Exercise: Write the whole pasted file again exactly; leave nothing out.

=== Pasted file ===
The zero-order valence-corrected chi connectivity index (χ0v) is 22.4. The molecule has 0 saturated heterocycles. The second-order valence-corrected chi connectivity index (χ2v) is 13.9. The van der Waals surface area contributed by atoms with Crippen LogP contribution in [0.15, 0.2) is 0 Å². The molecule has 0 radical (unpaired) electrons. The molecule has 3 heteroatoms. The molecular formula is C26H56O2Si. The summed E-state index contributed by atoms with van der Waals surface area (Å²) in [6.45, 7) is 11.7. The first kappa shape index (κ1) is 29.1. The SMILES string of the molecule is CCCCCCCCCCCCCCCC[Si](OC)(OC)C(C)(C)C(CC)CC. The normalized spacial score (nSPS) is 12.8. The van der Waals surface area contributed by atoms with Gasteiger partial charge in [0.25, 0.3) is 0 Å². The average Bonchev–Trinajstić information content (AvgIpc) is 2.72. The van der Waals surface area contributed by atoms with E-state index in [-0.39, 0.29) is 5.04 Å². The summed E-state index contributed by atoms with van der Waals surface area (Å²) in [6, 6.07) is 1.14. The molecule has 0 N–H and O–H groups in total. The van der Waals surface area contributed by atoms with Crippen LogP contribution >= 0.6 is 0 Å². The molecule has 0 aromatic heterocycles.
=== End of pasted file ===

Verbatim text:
The zero-order valence-corrected chi connectivity index (χ0v) is 22.4. The molecule has 0 saturated heterocycles. The second-order valence-corrected chi connectivity index (χ2v) is 13.9. The van der Waals surface area contributed by atoms with Crippen LogP contribution in [0.15, 0.2) is 0 Å². The molecule has 0 radical (unpaired) electrons. The molecule has 3 heteroatoms. The molecular formula is C26H56O2Si. The summed E-state index contributed by atoms with van der Waals surface area (Å²) in [6.45, 7) is 11.7. The first kappa shape index (κ1) is 29.1. The SMILES string of the molecule is CCCCCCCCCCCCCCCC[Si](OC)(OC)C(C)(C)C(CC)CC. The normalized spacial score (nSPS) is 12.8. The van der Waals surface area contributed by atoms with Gasteiger partial charge in [0.25, 0.3) is 0 Å². The average Bonchev–Trinajstić information content (AvgIpc) is 2.72. The van der Waals surface area contributed by atoms with E-state index in [-0.39, 0.29) is 5.04 Å². The summed E-state index contributed by atoms with van der Waals surface area (Å²) in [6, 6.07) is 1.14. The molecule has 0 N–H and O–H groups in total. The van der Waals surface area contributed by atoms with Crippen LogP contribution >= 0.6 is 0 Å². The molecule has 0 aromatic heterocycles.